Friday, March 8, 2019

Primer on Gabbert's Waste Transfer Facility

What can we learn from the processes that led to James Gabbert having the county's blessing to build a waste transfer facility in the wrong location? How can we do better next time?

Gabbert buys and receives special exception for Waste Transfer Facility (WTF)

April 1, 2015: Deed of purchase of six-acre transfer site: Shows that Gabbert's TST Ventures paid $100,000 for the parcel. The Appraiser shows the same property had previously sold on Sept. 2, 2004, for $840,000.

County Commission Public Hearing of Aug. 20, 2015, at which WTF was approved. Hearing begins at the 1:52 minute point.

Gabbert Timeline The parcel Gabbert purchased did not allow heavy industry. He and Bo Medred had to ask the Board for a Special Exception. The Timeline show how Sarasota county bent rules, created special exceptions, and paved the way for Gabbert to operate a full, open-air Waste Processing Facility on 16 acres, including a 10.6-acre parcel of public land. Only the public outcry on Aug. 23, 2017 stopped this from happening - and even then, Commissioners Al Maio and Mike Moran voted for the Waste Processing proposal.

Citizen Response

Letters, emails, social media statements from residents and businesses - small sample below, many more at link:
"I am watching everything I loved about Sarasota being destroyed by people who are supposed to represent me. This may be one of the more overt examples of putting personal gain over the voices of the people and protection of one of the only sacred spaces left in SRQ."
"I seriously doubt that millions of dollars are being spent to attract tourists to our area so they can witness poor planning.  Sarasota is rapidly turning in to the butt of an series of man-made and politically generated disasters.  We have a plastic candy cane sewage system which is decades behind where it should be, adding to the pollution in the Gulf; are experiencing over-building which is having a negative impact on existing property; we’re ignoring infrastructure such as maintaining roads, monitoring and controlling traffic flow; avoided the politics of red tide until it became one of the most costly and devastating events our area has seen.  And yet, you see fit to approve a noisy, toxic, airborne and ground water pollution-generating, debris center earmarked ‘light industrial’ near a beautiful watershed filled with wildlife and those who are seeing a tiny bit of nature in this rapidly 'pave paradise' world . . .."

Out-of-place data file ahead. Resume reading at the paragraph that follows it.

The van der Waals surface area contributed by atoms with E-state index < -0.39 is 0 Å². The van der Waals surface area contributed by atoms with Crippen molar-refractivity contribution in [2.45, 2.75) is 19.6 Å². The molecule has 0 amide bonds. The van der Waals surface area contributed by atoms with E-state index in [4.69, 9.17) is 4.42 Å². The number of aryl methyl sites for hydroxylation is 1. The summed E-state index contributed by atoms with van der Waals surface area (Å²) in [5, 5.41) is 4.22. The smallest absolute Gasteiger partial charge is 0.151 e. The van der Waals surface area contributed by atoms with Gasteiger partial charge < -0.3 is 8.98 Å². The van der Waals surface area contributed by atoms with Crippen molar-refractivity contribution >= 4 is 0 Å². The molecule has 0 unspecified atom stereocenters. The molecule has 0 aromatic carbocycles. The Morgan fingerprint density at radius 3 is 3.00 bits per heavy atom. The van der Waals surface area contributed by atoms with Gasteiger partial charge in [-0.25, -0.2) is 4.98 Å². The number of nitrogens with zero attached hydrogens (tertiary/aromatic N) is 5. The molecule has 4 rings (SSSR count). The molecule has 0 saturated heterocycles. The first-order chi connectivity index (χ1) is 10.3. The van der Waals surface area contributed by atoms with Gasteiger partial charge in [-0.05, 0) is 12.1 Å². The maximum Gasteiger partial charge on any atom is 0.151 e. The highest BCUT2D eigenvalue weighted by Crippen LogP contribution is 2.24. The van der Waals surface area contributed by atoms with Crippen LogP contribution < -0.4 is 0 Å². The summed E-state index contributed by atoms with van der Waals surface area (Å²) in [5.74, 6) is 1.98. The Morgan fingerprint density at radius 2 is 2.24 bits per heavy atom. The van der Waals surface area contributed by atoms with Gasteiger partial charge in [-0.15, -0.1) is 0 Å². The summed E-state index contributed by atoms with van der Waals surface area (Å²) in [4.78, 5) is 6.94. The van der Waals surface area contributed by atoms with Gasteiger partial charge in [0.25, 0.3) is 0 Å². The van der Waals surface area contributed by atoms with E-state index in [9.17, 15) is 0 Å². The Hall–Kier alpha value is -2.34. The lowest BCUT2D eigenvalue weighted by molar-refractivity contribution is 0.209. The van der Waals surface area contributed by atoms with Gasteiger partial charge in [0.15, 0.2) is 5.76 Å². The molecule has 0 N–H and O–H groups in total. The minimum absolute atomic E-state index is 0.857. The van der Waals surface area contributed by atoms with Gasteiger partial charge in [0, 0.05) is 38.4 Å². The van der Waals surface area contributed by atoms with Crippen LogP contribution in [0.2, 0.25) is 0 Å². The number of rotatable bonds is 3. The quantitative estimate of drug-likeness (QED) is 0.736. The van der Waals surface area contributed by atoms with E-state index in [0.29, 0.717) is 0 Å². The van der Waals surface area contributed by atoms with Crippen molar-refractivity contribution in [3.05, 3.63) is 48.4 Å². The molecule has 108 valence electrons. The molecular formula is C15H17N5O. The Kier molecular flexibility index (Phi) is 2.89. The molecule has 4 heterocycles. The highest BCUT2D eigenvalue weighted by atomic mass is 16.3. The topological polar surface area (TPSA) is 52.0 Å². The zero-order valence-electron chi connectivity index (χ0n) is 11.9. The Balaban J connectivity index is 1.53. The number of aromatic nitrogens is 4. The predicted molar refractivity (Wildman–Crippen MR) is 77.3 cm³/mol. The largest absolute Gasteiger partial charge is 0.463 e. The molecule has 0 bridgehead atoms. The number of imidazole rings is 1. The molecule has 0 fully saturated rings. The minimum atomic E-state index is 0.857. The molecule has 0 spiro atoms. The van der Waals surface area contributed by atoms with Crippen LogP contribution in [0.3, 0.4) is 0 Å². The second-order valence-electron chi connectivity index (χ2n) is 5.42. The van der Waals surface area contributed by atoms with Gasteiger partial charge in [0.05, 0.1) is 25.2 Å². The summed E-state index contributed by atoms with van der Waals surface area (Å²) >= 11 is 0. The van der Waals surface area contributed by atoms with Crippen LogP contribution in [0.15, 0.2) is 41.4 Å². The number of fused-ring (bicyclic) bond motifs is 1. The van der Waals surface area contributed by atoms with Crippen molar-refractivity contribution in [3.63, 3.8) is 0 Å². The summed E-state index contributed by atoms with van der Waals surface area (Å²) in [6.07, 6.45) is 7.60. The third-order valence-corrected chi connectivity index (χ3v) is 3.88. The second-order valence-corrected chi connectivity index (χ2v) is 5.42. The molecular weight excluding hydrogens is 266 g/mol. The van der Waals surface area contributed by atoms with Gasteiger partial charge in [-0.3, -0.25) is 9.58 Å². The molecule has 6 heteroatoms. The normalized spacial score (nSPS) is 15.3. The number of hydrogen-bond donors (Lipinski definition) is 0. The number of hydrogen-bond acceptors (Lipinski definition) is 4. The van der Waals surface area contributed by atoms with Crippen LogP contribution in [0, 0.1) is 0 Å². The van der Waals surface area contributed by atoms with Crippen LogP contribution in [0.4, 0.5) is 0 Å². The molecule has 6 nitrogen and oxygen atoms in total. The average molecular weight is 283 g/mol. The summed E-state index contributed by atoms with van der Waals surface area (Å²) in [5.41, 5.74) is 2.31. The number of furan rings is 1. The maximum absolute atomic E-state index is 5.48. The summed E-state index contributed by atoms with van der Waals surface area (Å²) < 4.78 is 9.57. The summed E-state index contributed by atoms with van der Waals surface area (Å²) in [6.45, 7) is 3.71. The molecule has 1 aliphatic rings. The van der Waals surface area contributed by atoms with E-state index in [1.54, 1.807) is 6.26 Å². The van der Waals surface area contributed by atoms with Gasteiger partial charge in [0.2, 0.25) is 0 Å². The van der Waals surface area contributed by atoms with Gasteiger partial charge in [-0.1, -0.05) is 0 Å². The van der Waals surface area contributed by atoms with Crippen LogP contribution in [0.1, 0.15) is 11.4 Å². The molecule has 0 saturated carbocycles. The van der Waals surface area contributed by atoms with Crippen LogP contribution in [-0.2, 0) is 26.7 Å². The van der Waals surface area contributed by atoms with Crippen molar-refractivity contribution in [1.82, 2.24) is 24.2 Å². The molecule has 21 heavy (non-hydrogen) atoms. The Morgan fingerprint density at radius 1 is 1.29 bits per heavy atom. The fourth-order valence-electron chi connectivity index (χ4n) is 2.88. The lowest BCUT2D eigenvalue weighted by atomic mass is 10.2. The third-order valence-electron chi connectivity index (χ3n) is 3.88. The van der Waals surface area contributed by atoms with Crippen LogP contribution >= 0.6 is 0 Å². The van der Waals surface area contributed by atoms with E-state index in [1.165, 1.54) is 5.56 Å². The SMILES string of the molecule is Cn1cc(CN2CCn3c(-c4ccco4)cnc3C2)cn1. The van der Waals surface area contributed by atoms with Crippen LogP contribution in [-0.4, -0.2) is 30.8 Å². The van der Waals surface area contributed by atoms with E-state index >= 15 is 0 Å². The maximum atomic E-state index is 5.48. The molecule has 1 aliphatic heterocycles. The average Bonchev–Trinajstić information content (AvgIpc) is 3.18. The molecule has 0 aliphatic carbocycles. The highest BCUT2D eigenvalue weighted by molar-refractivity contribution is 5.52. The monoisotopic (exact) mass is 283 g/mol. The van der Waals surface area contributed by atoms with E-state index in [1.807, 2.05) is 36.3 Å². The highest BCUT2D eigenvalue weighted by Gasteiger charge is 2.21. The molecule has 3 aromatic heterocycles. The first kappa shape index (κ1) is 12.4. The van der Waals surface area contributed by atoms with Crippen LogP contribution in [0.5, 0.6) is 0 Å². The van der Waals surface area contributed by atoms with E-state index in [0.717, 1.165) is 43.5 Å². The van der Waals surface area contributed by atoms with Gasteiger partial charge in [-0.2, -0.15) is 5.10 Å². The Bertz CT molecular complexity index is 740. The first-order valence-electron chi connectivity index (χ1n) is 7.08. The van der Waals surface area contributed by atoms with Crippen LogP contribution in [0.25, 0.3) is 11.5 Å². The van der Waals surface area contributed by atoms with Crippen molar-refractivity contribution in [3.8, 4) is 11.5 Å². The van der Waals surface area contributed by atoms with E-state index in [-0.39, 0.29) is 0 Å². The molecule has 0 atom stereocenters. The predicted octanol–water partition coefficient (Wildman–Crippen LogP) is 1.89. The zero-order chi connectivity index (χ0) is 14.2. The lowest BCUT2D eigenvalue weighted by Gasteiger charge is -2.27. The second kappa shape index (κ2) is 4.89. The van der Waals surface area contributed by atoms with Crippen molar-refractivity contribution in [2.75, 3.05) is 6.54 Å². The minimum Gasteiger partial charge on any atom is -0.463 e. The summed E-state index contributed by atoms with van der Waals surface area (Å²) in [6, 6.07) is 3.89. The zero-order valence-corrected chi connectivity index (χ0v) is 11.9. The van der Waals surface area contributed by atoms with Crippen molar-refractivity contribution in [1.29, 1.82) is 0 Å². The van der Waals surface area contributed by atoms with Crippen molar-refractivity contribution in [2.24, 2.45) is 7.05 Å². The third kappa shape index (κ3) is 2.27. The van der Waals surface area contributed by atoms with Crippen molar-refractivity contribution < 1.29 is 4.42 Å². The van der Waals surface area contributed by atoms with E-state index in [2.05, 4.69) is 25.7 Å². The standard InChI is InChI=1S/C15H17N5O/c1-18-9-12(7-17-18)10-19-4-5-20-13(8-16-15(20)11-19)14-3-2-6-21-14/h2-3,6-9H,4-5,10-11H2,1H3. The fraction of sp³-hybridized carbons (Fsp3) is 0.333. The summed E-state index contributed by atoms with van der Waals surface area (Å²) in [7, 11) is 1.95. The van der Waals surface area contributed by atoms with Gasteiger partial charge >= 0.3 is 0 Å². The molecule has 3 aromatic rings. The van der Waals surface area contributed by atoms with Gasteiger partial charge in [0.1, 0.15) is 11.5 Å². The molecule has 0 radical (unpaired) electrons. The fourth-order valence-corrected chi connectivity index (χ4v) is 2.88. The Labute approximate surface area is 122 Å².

"Any commissioner who received $$ from Gabbert, directly or indirectly, is compromised and should have not voted on this issue in the first place."
Sample of Gabbert contributions to Al Maio's campaign 2014

Relevant Laws

Federal and County efforts to restrain blight along the highway include:

Best Practices?

Did the Board-appointed Planning Commission or the Board itself direct staff to look at best practices in the field of waste management to mitigate the impacts of a WTF near the highway and a celebrated Nature Area? No.

What was possible? Here's a Waste Transfer Station in Seattle creatively designed to reduce noise, odors, and visual impacts -- it even includes a playground.

An alternative vision 

Beginning in December 2017, a group of citizens representing 50 HOAs sought to show the Board a better vision for the Quad Parcels next to Gabbert's WTF. The group, called Fresh Start, reported its work here.

April 25, 2018 PowerPoint - Fresh Start to County Commission

September 12, 2018 - Final Video presentation from Fresh Start


Board voted to proceed with new Critical Area Plan for the Quad Parcels. The Board might seek to use this process to rezone the public Quad parcels for industrial use. The public voice might again be the only voice speaking for rational, environmentally sensitive uses that benefit our communities.
The Critical Area Plan process for the Quad parcels will include a public meeting, probably in mid-May. Anyone can be added to the notification list by simply asking - write to - that's Steve Kirk, the lead planner for the Quads Critical Area Plan.

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